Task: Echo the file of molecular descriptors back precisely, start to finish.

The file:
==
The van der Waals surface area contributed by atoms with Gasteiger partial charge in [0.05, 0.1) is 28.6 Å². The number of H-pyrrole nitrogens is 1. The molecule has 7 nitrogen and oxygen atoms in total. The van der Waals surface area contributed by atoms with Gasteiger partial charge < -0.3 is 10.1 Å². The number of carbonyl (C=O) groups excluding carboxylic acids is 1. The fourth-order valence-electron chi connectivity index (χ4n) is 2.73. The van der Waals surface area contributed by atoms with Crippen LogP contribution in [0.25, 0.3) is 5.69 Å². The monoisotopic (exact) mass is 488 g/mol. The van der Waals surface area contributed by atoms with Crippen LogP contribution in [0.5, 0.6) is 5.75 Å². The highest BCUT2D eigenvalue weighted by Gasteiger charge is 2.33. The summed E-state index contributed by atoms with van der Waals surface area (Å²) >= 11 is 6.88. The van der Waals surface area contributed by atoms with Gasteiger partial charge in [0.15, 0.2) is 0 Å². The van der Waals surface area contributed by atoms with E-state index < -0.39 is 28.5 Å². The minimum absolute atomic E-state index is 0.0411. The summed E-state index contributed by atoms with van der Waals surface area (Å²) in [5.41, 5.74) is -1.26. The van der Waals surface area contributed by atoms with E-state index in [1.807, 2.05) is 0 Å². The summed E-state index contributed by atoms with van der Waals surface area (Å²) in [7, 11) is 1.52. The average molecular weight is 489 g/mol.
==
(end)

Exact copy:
The van der Waals surface area contributed by atoms with Gasteiger partial charge in [0.05, 0.1) is 28.6 Å². The number of H-pyrrole nitrogens is 1. The molecule has 7 nitrogen and oxygen atoms in total. The van der Waals surface area contributed by atoms with Gasteiger partial charge < -0.3 is 10.1 Å². The number of carbonyl (C=O) groups excluding carboxylic acids is 1. The fourth-order valence-electron chi connectivity index (χ4n) is 2.73. The van der Waals surface area contributed by atoms with Crippen LogP contribution in [0.25, 0.3) is 5.69 Å². The monoisotopic (exact) mass is 488 g/mol. The van der Waals surface area contributed by atoms with Crippen LogP contribution in [0.5, 0.6) is 5.75 Å². The highest BCUT2D eigenvalue weighted by Gasteiger charge is 2.33. The summed E-state index contributed by atoms with van der Waals surface area (Å²) >= 11 is 6.88. The van der Waals surface area contributed by atoms with Gasteiger partial charge in [0.15, 0.2) is 0 Å². The van der Waals surface area contributed by atoms with E-state index < -0.39 is 28.5 Å². The minimum absolute atomic E-state index is 0.0411. The summed E-state index contributed by atoms with van der Waals surface area (Å²) in [5.41, 5.74) is -1.26. The van der Waals surface area contributed by atoms with E-state index in [1.807, 2.05) is 0 Å². The summed E-state index contributed by atoms with van der Waals surface area (Å²) in [7, 11) is 1.52. The average molecular weight is 489 g/mol.